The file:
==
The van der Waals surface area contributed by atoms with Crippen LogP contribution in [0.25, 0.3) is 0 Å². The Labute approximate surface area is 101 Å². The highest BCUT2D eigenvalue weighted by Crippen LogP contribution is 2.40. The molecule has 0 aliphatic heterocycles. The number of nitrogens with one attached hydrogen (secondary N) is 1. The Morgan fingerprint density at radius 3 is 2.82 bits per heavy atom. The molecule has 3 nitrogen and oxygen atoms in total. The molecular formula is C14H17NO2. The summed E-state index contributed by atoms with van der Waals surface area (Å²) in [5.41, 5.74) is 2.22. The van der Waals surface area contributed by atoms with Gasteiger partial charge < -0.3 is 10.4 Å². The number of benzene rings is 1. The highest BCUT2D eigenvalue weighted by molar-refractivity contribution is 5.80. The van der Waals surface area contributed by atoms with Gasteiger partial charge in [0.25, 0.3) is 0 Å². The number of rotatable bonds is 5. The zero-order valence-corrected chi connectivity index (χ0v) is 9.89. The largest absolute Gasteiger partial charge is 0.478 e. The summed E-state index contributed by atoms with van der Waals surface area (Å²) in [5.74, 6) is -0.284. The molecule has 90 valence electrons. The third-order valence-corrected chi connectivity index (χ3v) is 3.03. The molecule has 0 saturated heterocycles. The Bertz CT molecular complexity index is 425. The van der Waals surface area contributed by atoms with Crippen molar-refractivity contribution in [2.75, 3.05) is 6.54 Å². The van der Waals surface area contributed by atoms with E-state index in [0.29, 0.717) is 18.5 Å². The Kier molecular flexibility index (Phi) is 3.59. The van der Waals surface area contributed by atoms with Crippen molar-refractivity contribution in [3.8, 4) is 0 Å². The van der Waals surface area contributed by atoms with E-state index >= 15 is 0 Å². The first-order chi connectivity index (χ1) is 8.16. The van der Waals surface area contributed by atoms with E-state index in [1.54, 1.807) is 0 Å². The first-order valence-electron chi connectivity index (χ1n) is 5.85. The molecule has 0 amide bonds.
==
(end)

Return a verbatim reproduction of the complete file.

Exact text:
The van der Waals surface area contributed by atoms with Crippen LogP contribution in [0.25, 0.3) is 0 Å². The Labute approximate surface area is 101 Å². The highest BCUT2D eigenvalue weighted by Crippen LogP contribution is 2.40. The molecule has 0 aliphatic heterocycles. The number of nitrogens with one attached hydrogen (secondary N) is 1. The Morgan fingerprint density at radius 3 is 2.82 bits per heavy atom. The molecule has 3 nitrogen and oxygen atoms in total. The molecular formula is C14H17NO2. The summed E-state index contributed by atoms with van der Waals surface area (Å²) in [5.41, 5.74) is 2.22. The van der Waals surface area contributed by atoms with Gasteiger partial charge < -0.3 is 10.4 Å². The number of benzene rings is 1. The highest BCUT2D eigenvalue weighted by molar-refractivity contribution is 5.80. The van der Waals surface area contributed by atoms with Gasteiger partial charge in [0.25, 0.3) is 0 Å². The number of rotatable bonds is 5. The zero-order valence-corrected chi connectivity index (χ0v) is 9.89. The largest absolute Gasteiger partial charge is 0.478 e. The summed E-state index contributed by atoms with van der Waals surface area (Å²) in [5.74, 6) is -0.284. The molecule has 90 valence electrons. The third-order valence-corrected chi connectivity index (χ3v) is 3.03. The molecule has 0 saturated heterocycles. The Bertz CT molecular complexity index is 425. The van der Waals surface area contributed by atoms with Crippen molar-refractivity contribution in [2.75, 3.05) is 6.54 Å². The van der Waals surface area contributed by atoms with E-state index in [0.29, 0.717) is 18.5 Å². The Kier molecular flexibility index (Phi) is 3.59. The van der Waals surface area contributed by atoms with Crippen molar-refractivity contribution in [3.8, 4) is 0 Å². The van der Waals surface area contributed by atoms with E-state index >= 15 is 0 Å². The first-order chi connectivity index (χ1) is 8.16. The van der Waals surface area contributed by atoms with E-state index in [1.54, 1.807) is 0 Å². The first-order valence-electron chi connectivity index (χ1n) is 5.85. The molecule has 0 amide bonds.